FILM REVIEW: PUSSY RIOT: A PUNK PRAYER

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Peaches wrote and sang the song “Free Pussy Riot!” Madonna almost got into trouble for dedicating her performance in Moscow to the guerrilla-style-performing, feminist collective of political activists. Pussy Riot fuses riot grrl power with a raw and gritty performance art style. They first came to prominence in early 2012 when they were imprisoned after their fifth gig and Pussy Riot: A Punk Prayer is a documentary that feels like a good telling of the first few chapters of this story.

The film covers the rehearsals and planning that went into the girl’s most infamous gig and the subsequent fall-out. It shows that things had been brewing for a while-they’d performed their previous show at Red Square and sung the self-penned, “Putin P***ed Himself.” We’d learn that these women- Nadezhda Tolokonnikova, Yekaterina Samutsevich and Maria Alyokhina had been involved in performance art and socio-political causes for some years.

On 21 February 2012 these three young women along with two others who remain anonymous (reports indicate they were not arrested and fled the country to avoid capture) entered the Christ the Saviour Cathedral in Moscow. It’s the largest Russian Orthodox church in the city. The women would don bright, balaclava-like ski hats, sleeveless dresses and tights. They would attempt to deliver their “Punk prayer”. This music had occasionally muddled lyrics that protested the union of the church and the state plus promoted feminism; protested Russian President, Vladmir Putin; and generally rallied against the authoritative Russian regime and increase in nationalism.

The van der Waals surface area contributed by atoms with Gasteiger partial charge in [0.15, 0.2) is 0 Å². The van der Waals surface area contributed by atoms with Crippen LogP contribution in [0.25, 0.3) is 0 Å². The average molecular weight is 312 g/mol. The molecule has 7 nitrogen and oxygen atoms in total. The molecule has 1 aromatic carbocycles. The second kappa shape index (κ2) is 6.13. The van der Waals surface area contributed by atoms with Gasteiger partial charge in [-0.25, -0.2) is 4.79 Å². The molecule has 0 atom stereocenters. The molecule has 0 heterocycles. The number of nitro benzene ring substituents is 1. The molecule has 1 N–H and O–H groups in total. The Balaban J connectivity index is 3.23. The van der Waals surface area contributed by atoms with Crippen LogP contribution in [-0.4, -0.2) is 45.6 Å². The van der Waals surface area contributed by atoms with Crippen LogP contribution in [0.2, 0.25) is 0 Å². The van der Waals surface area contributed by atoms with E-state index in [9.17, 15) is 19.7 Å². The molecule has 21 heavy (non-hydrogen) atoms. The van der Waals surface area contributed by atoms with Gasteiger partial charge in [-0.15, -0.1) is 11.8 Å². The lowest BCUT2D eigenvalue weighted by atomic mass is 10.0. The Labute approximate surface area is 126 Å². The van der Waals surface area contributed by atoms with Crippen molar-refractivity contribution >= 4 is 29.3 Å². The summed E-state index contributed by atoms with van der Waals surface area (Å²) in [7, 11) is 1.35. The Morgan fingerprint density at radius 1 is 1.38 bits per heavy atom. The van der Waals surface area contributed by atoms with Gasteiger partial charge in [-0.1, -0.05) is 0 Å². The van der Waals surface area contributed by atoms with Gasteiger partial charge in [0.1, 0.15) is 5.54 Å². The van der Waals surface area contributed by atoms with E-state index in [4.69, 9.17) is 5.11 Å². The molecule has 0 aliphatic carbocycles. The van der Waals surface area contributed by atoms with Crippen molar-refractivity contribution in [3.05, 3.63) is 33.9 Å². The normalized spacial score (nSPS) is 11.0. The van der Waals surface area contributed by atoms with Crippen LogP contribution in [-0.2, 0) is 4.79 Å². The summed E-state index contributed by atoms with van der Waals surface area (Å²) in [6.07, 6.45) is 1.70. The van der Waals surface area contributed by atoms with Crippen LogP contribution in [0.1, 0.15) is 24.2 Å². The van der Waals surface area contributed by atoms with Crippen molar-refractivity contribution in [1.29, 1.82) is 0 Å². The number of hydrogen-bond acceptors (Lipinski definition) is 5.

Naturally, the church-goers took exception to this. The Pussy Riot members known as Nadia, Katia and Masha would come under fire for wearing inappropriate clothing plus they were seen to be trespassing, disrupting the service, inciting religious hatred and engaging in all-out hooliganism. The three girls were charged with these misdemeanours and faced up to seven years imprisonment.

They were eventually sentenced to three years at a labour camp and one was later released on appeal. The film follows the case in detail with footage from the bail, court and appeals hearings. There are also police interviews with the three members, as they were unable to be interviewed by the filmmakers, directors Mike Lerner (Hell and Back Again) and Maxim Pozdorovkin.

The film shows how the story broke in the more “tolerant” West. There, the band received lots of support, especially from musicians and other people in the arts. In some countries, such an act would be nothing more than a crime against taste. But in Russia some of the more religious extremists (who are also given air-time in this documentary) liken the act to a desecration as bad as taking a dump on Russia and their talk makes the trials sound more like a Salem Witch hunt than a judicial process.

Pussy Riot: A Punk Prayer attempts to be comprehensive by offering some background information about the girls’ lives. Both Masha and Nadia are mothers and Nadia and Katia were former members of the political street art collective, Voina. Some of the girls’ conflicted but supportive parents are interviewed and this often proves more interesting than the farce that is their trial. The women are shown to be ultimately very clever, passionate, opinionated, strong-willed and articulate.

The documentary is a lot like their music. It’s rough-around-the-edges and full of messages but it could be better executed. The fact is that this anti-establishment tale is only the initial chapter and we are none the wiser about the collective’s other members (How many are there? What are their plans and philosophies, etc). But despite leaving some things unexplained, this documentary offers a sympathetic view of the women and provides some important information about their trial by media. It’s great, but we all know that the more exciting stuff is yet to come once they’ve all been released.

Originally published on 17 June 2013 at the following website: http://www.theaureview.com/reviews/sydney-film-festival-pussy-riot-a-punk-prayer-russia-uk-2013

Visit The Au Review’s homepage at: http://www.theaureview.com/

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